Tag: solar electricity

Solar grows by 95% in 2016!

Solar energy installation capacity grew by 95% in 2016, with utility scale, residential and commercial solar all achieving record growth. Solar installations were 39% of all new 2016 electric capacity in the US, and wind energy 26%. Renewables were the majority of new capacity – blowing away new natural gas plants (29%).

While we have a long way to go, the exponential growth is creating a new paradigm of clean energy jobs – good for the economy, and great for the environment.  Read Here!

New Solar Job Every 10 Minutes!


The solar industry added a new solar job every 10 minutes last year, bringing the workforce to a whopping 260,000 U.S. solar jobs. More than a quarter million workers across all 50 states are busy building a better energy future for all of us. Solar is now the 2nd largest employer in the energy sector, employing more Americans than coal or natural gas. You can download the entire report here:

The Duck Curve


Are you familiar with  the “Duck Curve”?   Remember the “Bell Curve”  in collage statistics?  The Duck Curve is basically a concern over the availability of solar in the day time,  but going down as the sun goes down.  This concern has turned into something of a urban myth of late according to  Robbie Orvis, Michael O’Boyle, and Hallie Kennan of Energy Innovation.  The authors propose that by using common sense, smart rate design, and regional sharing/coordination we can minimize the impact of the Duck.  Read the article here.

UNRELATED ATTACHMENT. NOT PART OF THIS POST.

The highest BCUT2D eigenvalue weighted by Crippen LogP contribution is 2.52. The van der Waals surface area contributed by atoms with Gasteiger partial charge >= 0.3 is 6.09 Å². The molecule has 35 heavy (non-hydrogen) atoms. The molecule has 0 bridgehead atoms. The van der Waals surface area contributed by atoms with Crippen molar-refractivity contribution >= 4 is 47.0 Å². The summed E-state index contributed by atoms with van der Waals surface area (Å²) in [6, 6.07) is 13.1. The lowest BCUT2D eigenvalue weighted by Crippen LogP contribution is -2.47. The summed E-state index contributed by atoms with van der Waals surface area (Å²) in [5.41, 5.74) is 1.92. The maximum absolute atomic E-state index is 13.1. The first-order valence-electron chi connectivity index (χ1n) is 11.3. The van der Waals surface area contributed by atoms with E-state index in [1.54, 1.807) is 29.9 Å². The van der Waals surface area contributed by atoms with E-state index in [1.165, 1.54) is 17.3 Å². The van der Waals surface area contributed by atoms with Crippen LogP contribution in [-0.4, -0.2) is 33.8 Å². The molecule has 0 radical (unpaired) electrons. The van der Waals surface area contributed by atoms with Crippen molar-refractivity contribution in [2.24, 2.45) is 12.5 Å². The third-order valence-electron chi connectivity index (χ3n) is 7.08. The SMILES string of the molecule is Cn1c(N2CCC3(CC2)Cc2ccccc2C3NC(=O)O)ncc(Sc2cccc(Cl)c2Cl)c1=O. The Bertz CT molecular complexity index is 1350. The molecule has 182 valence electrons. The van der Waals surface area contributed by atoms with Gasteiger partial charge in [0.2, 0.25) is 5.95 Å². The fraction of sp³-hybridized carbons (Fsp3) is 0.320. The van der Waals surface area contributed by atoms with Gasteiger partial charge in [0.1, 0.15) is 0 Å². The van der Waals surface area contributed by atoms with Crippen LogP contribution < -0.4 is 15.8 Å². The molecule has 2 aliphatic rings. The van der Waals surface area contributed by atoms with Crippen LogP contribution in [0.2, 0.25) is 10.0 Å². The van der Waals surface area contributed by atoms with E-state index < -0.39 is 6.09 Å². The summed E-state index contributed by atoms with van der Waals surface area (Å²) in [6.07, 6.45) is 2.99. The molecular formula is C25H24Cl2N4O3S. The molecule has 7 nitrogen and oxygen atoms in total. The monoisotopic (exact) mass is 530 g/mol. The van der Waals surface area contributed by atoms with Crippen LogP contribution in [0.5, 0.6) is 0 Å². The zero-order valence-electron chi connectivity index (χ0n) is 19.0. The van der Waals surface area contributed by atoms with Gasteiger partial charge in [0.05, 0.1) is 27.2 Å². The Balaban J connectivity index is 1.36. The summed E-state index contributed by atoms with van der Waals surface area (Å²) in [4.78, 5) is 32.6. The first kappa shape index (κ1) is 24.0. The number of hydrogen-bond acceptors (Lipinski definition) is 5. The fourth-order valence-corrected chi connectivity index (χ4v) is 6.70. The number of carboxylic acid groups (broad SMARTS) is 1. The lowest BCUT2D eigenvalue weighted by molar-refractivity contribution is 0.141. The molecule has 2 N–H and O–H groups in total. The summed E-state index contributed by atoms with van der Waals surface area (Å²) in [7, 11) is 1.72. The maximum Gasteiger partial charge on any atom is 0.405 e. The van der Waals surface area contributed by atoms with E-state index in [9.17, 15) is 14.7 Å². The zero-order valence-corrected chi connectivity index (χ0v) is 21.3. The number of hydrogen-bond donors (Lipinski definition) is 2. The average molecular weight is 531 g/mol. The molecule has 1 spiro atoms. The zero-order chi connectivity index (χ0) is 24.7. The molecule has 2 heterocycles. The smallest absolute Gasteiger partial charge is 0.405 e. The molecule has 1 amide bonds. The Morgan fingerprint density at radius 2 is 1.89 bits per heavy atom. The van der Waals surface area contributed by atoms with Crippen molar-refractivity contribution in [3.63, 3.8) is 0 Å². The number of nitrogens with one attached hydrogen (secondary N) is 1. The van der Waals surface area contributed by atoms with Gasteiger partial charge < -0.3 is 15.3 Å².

PSE&G Installing 100 Megawatt Solar System on Landfill

NJ landfill solar

We have been seeing more and more solar installations being done on landfills, brownfields… over the past few years. Seems to be catching on. Public Service Electric & Gas Co. in New Jersey has proposed to install a 100 megawatt system. What is particularly significant here is that PSE&G is a utility. Historically new installations have been done by solar companies. One major sticky point however is that the utility is asking for a 9.75% rate of return on it’s investment. And that increase would go to the tax payers of New Jersey. Read here.

Delta Computer Group Installs 500 327 watt PV Panels

John Kamen Delta solar system

Click here for details!

Winter Solstice = Oakwood’s Inner Light!

Every person and organization is unique. Part of the challenging fun is working through the solar development and decision-making processes with diverse individuals and organizations. While every project is great, the best ones are those where “the stars align, “magic happens”, and everyone is educated, empowered, and “enlightened” – as Chad Cianfrani so eloquently expresses in his Solstice note to Oakwood Friends School supporters…

Chad Ciafrani - Headmaster Oakwood Solar Array Update 12.21.15


Solar Saves